“Well, naturally I thought it might be something organic, clinical depression perhaps. I didn’t know a lot about his history. His parents had died when he was very young and he’d been raised by an aunt in Michigan. He assured me that he’d never been on medication or under the care of a psychiatrist. But he had a loathing of doctors and refused to go to one now.”
“One morning, after a very bad night during which I said I couldn’t stay in a marriage like this, he came to me with an idea. We should go on a trip, he said. Yes, our life in Athens was pleasant, but we were stagnating. Same old everything—classes, work, friends, parties. His semester was at an end, he pointed out, and I had some vacation time coming. Why not take a couple of weeks and do some traveling? I hadn’t seen my sister in Albany for over a year. We could visit her and tour the Adirondacks.”
“Sounds nice,” I said.
“It was.” Her eyes were distant, recalling the memories. “We gave the house key to a friend and packed up for two weeks on the road. The weather was glorious—it was mid-May—and we sang along with the radio and gorged on fast food and stopped anywhere at all, because there was no schedule. My sister had misgivings about Sean, but she was happy to see me, and our two nights there were fun. After that we drove into the mountains and lost our troubles in the green wilderness. Sometimes we pitched a tent. Other nights we slept in cheap motels—anything, so long as they had a bed and a shower. We heard coyotes howling in the night, and once a tremendous thunderstorm woke us up, and we clung to each other like frightened children, and even though my eyes were tightly shut I could sense the lightning flashes. We made love every night, and it was beautiful. Once Sean held me in his arms and wept, saying he was sorry for the pain he had put me through, that he wanted nothing but to be with me forever.”
She was smiling, but one small tear slid down her cheek. I offered the tissues; she took one from the box and dabbed at her face. “Sorry,” she said.”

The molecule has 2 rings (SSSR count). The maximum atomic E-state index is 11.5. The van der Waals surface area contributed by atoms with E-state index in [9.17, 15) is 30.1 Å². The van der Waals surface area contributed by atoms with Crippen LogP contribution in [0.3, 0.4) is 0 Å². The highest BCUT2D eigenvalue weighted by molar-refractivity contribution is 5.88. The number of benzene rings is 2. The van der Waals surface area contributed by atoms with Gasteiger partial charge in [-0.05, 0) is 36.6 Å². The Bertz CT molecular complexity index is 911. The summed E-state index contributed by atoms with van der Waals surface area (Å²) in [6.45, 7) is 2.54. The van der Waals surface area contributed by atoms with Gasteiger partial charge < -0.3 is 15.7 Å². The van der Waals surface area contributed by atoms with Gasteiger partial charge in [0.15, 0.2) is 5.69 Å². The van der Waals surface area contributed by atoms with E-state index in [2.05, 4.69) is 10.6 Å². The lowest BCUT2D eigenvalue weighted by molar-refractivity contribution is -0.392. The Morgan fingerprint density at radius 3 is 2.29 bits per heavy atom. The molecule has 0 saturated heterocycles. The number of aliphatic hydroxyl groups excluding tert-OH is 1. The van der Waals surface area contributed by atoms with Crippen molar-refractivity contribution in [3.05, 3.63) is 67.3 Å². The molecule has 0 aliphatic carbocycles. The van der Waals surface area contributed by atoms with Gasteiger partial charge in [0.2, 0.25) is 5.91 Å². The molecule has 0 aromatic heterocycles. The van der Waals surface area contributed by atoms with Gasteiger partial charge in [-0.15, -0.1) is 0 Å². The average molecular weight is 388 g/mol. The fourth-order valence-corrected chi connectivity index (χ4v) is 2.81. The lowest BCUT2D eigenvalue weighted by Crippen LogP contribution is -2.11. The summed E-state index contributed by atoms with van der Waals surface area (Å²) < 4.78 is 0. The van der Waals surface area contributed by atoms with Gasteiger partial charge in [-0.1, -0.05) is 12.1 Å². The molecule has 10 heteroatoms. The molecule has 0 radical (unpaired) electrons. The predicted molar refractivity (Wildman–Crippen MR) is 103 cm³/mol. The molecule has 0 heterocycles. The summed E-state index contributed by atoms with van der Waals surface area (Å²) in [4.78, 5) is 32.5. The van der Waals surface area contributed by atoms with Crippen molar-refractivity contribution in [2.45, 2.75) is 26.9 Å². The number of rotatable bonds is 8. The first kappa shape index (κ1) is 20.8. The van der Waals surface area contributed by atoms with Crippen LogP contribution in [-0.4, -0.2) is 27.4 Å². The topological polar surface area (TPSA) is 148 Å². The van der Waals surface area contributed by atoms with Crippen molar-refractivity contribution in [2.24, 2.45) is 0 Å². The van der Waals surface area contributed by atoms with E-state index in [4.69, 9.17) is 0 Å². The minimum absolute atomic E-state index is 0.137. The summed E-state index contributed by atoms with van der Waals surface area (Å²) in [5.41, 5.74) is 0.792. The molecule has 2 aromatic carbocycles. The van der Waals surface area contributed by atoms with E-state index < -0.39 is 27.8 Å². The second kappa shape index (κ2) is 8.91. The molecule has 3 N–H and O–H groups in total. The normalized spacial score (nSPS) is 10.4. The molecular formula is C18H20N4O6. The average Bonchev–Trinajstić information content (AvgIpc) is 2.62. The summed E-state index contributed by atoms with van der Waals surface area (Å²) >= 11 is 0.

A heavy sigh. Another tissue and the blowing of her pretty nose. She continued. “Everything was fine. Better than fine. We headed back to Ohio after ten days, content and happy. We were on the Thruway, and we stopped for lunch at one of the exits. I remember the town, a beautiful Indian name. Canajoharie.”
“I know it,” I said. “I’ve passed through there myself.”
“There was a diner. I don’t remember what they called it. I was studying the menu and when I looked up I saw Sean’s face, and it made me physically sick. Instantly, like a jolt of electricity. I knew it even before I followed his gaze. He was looking at our waitress.”
Christ, I thought. He has an angel in love with him and he flirts with a waitress.
“I turned around and saw the same look on her face. It was as if they knew each other. That was my first thought—maybe they did. Sean had never told me much about old girlfriends. This would be some crazy coincidence, but stranger things had happened. Naturally I looked her up and down. She was gorgeous. Tall, slender, long black hair. I realized I wasn’t in the same league.”
“Impossible,” I said, regretting my interruption the moment it occurred.
“What? Oh. Well, thanks, but if you could see this girl you’d change your mind.”